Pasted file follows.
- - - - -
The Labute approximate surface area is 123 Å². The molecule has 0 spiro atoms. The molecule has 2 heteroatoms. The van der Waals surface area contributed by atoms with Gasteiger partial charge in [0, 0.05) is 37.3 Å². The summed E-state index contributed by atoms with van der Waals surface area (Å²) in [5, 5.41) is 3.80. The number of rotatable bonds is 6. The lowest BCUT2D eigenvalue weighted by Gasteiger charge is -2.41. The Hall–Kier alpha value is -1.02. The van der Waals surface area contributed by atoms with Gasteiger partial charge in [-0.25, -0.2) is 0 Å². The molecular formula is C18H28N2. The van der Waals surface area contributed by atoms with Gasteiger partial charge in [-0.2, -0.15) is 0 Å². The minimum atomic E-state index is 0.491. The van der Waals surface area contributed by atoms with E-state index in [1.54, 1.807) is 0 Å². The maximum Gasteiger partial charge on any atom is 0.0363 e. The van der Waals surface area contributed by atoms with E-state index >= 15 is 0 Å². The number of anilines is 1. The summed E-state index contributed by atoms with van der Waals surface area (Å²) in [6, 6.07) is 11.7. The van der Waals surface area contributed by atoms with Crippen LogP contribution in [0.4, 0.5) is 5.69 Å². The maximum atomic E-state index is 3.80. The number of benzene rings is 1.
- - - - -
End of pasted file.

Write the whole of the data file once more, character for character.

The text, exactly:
The Labute approximate surface area is 123 Å². The molecule has 0 spiro atoms. The molecule has 2 heteroatoms. The van der Waals surface area contributed by atoms with Gasteiger partial charge in [0, 0.05) is 37.3 Å². The summed E-state index contributed by atoms with van der Waals surface area (Å²) in [5, 5.41) is 3.80. The number of rotatable bonds is 6. The lowest BCUT2D eigenvalue weighted by Gasteiger charge is -2.41. The Hall–Kier alpha value is -1.02. The van der Waals surface area contributed by atoms with Gasteiger partial charge in [-0.25, -0.2) is 0 Å². The molecular formula is C18H28N2. The van der Waals surface area contributed by atoms with Gasteiger partial charge in [-0.2, -0.15) is 0 Å². The minimum atomic E-state index is 0.491. The van der Waals surface area contributed by atoms with E-state index in [1.54, 1.807) is 0 Å². The maximum Gasteiger partial charge on any atom is 0.0363 e. The van der Waals surface area contributed by atoms with E-state index >= 15 is 0 Å². The number of anilines is 1. The summed E-state index contributed by atoms with van der Waals surface area (Å²) in [6, 6.07) is 11.7. The van der Waals surface area contributed by atoms with Crippen LogP contribution in [0.4, 0.5) is 5.69 Å². The maximum atomic E-state index is 3.80. The number of benzene rings is 1.